Introduction: Acquired haemophilia A (AHA) treatment involves the haemostatic treatment for acute haemorrhage and immunosuppressive therapy (IST) to eradicate FVIII inhibitory antibodies. Aim: We assessed the clinical features of AHA and analysed treatment outcomes in Korea. We further identified prognostic factors affecting treatment outcomes. Methods: Medical records of 55 patients with AHA from 18 institutions were reviewed retrospectively. Logistic and Cox regression analyses were performed to elucidate clinical factors affecting the achievement of complete remission (CR). The primary endpoint was time to CR after IST, and secondary endpoints were time to haemostasis, the achievement of CR, and overall survival (OS). Results: Among the 55 patients, 50 (91%) had bleeding symptoms. Bleeding was severe in 74% of patients. Thirty-six (72%) patients received haemostatic therapy. Of the 42 patients who received IST, 23 (52%) received steroid alone, with a 52% response rate, and 10 (25%) received a combination of steroid and cyclophosphamide, with an 83% response rate. Five (16%) patients relapsed after a median duration of 220 days. There were eight deaths. In the Cox regression analysis, the FVIII inhibitor titre ≥ 20 BU/mL was the only significant prognostic factor affecting time to CR and haemostasis. No significant difference was observed in OS based on the inhibitor titre. Conclusion: The present study demonstrated the demographic data of AHA in Korea and showed that FVIII inhibitory antibody titre was a predictor of time to achieve CR after IST.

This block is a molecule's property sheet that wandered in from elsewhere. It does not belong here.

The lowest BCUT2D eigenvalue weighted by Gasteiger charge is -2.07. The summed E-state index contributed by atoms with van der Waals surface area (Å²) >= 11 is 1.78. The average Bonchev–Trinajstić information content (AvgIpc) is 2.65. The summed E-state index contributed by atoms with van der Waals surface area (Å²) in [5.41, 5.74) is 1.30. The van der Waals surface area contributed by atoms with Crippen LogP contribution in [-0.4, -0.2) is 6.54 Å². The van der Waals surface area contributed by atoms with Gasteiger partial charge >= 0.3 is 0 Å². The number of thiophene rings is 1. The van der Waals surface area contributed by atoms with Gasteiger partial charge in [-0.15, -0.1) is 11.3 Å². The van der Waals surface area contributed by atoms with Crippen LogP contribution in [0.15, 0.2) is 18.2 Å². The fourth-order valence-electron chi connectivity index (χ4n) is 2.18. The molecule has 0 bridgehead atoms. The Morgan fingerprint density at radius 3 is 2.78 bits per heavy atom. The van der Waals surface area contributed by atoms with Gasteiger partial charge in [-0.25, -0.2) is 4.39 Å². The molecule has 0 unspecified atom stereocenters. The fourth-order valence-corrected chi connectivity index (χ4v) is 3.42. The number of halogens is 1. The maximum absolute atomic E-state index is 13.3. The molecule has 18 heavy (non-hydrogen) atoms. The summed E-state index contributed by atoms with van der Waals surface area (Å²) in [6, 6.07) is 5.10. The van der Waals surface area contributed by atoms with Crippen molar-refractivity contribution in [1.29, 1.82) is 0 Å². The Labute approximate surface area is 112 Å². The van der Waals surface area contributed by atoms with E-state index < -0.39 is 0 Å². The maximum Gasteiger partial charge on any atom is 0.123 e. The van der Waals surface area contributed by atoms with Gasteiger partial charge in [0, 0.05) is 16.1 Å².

|Publication status||Published - 2021 Sept|
Bibliographical noteFunding Information:
This work was supported by a grant from the Korean Society on Thrombosis and Haemostasis (KSTH 2016‐003).
© 2021 John Wiley & Sons Ltd.
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